This is also called the Krebs cycle or the tricarboxylic acid cycle. When oxygen is present, acetyl-CoA is produced from the pyruvate molecules created from glycolysis. Once acetyl-CoA is formed, two processes can occur, aerobic or anaerobic respiration. When oxygen is present, the mitochondria will undergo aerobic respiration which leads to the Krebs cycle. However, if oxygen is not present, fermentation of the pyruvate molecule will occur. In the presence of oxygen, when acetyl-CoA is produced, the molecule then enters the citric acid cycle (Krebs cycle) inside the mitochondrial matrix, and gets oxidized to CO2 while at the same time reducing NAD to NADH. NADH can be used by the electron transport chain to create further ATP as part of oxidative phosphorylation. To fully oxidize the equivalent of one glucose molecule, two acetyl-CoA must be metabolized by the Krebs cycle. Two waste products, H2O and CO2, are created during this cycle.

The citric acid cycle is an 8-step process involving 8 different enzymes. Throughout the entire cycle, acetyl-CoA changes into citrate, isocitrate, α-ketoglutarate, succinyl-CoA, succinate, fumarate, malate, and finally, oxaloacetate. The net energy gain from one cycle is 3 NADH, 1 FADH, and 1 ATP. Thus, the total amount of energy yield from one whole glucose molecule (2 pyruvate molecules) is 6 NADH, 2 FADH, and 2 ATP.

Oxidative phosphorylation

In eukaryotes, oxidative phosphorylation occurs in the mitochondrial cristae. It comprises the electron transport chain that establishes a proton gradient (chemiosmotic potential) across the inner membrane by oxidizing the NADH produced from the Krebs cycle. ATP is synthesised by the ATP synthase enzyme when the chemiosmotic gradient is used to drive the phosphorylation of ADP. The electrons are finally transferred to exogenous oxygen and, with the addition of two protons, water is formed.

Theoretical yields

The yields in the table below are for one glucose molecule being fully oxidized into carbon dioxide. It is assumed that all the reduced coenzymes are oxidized by the electron transport chain and used for oxidative phosphorylation.

Step coenzyme yield ATP yield Source of ATP
Glycolysis preparatory phase -2 Phosphorylation of glucose and fructose 6-phosphate uses two ATP from the cytoplasm.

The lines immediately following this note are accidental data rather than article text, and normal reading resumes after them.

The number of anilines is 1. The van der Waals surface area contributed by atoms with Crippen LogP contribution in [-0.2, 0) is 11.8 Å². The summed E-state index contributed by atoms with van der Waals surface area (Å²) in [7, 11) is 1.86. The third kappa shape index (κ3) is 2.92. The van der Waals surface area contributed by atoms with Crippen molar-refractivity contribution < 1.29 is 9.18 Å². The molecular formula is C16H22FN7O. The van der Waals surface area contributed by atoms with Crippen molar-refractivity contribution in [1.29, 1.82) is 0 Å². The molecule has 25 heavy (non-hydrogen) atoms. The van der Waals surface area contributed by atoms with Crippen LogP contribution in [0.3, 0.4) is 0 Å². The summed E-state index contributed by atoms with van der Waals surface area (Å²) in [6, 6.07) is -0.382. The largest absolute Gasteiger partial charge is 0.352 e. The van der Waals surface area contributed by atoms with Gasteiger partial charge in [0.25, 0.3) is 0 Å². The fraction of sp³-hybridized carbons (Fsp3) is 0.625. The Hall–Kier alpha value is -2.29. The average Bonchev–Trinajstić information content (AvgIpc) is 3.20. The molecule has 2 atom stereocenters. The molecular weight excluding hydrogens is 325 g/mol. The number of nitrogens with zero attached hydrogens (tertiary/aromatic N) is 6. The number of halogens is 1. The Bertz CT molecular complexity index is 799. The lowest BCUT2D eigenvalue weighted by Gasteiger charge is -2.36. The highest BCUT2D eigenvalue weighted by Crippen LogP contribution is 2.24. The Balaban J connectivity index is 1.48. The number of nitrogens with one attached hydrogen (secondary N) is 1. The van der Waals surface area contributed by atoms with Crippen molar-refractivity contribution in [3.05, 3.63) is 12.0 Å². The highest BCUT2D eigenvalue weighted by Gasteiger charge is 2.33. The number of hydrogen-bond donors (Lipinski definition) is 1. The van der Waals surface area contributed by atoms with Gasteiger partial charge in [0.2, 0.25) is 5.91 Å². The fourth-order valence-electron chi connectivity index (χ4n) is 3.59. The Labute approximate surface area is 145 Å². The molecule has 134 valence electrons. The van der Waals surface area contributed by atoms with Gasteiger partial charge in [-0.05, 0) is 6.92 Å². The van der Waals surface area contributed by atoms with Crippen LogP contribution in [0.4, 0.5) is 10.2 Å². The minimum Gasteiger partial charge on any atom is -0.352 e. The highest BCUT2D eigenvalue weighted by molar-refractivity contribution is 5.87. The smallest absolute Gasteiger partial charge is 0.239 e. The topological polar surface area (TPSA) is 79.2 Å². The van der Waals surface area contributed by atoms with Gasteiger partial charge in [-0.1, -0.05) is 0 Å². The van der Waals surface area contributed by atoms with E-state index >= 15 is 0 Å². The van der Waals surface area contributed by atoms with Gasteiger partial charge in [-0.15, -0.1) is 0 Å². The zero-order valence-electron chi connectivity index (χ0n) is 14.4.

Glycolysis pay-off phase 4 Substrate-level phosphorylation
2 NADH 4 (6) Oxidative phosphorylation. Only 2 ATP per NADH since the coenzyme must feed into the electron transport chain from the cytoplasm rather than the mitochondrial matrix. If the malate shuttle is used to move NADH into the mitochondria this might count as 3 ATP per NADH.
Oxidative decarboxylation of pyruvate 2 NADH 6 Oxidative phosphorylation
Krebs cycle 2 Substrate-level phosphorylation
6 NADH 18 Oxidative phosphorylation
2 FADH2 4 Oxidative phosphorylation
Total yield 36 (38) ATP From the complete oxidation of one glucose molecule to carbon dioxide and oxidation of all the reduced coenzymes.

Although there is a theoretical yield of 36-38 ATP molecules per glucose during cellular respiration, such conditions are generally not realized due to losses such as the cost of moving pyruvate (from glycolysis), phosphate, and ADP (substrates for ATP synthesis) into the mitochondria. All are actively transported using carriers that utilise the stored energy in the proton electrochemical gradient.

  • Pyruvate is taken up by a specific, low km transporter to bring it into the mitochondrial matrix for oxidation by the pyruvate dehydrogenase complex.
  • The phosphate translocase is a symporter and the driving force for moving phosphate ions into the mitochondria is the proton motive force.
  • The adenine nucleotide carrier is an antiporter and exchanges ADP and ATP across the inner membrane. The driving force is due to the ATP (-4) having a more negative charge than the ADP (-3) and thus it dissipates some of the electrical component of the proton electrochemical gradient.

The outcome of these transport processes using the proton electrochemical gradient is that more than 3 H+ are needed to make 1 ATP. Obviously this reduces the theoretical efficiency of the whole process and the likely maximum is closer to 28-30 ATP molecules.[2] In practice the efficiency may be even lower due to the inner membrane of the mitochondria being slightly leaky to protons.[3] Other factors may also dissipate the proton gradient creating an apparently leaky mitochondria. An uncoupling protein known as thermogenin is expressed in some cell types and is a channel that can transport protons. When this protein is active in the inner membrane it short circuits the coupling between the electron transport chain and ATP synthesis. The potential energy from the proton gradient is not used to make ATP but generates heat. This is particularly important in brown fat thermogenesis of newborn and hibernating mammals.

Fermentation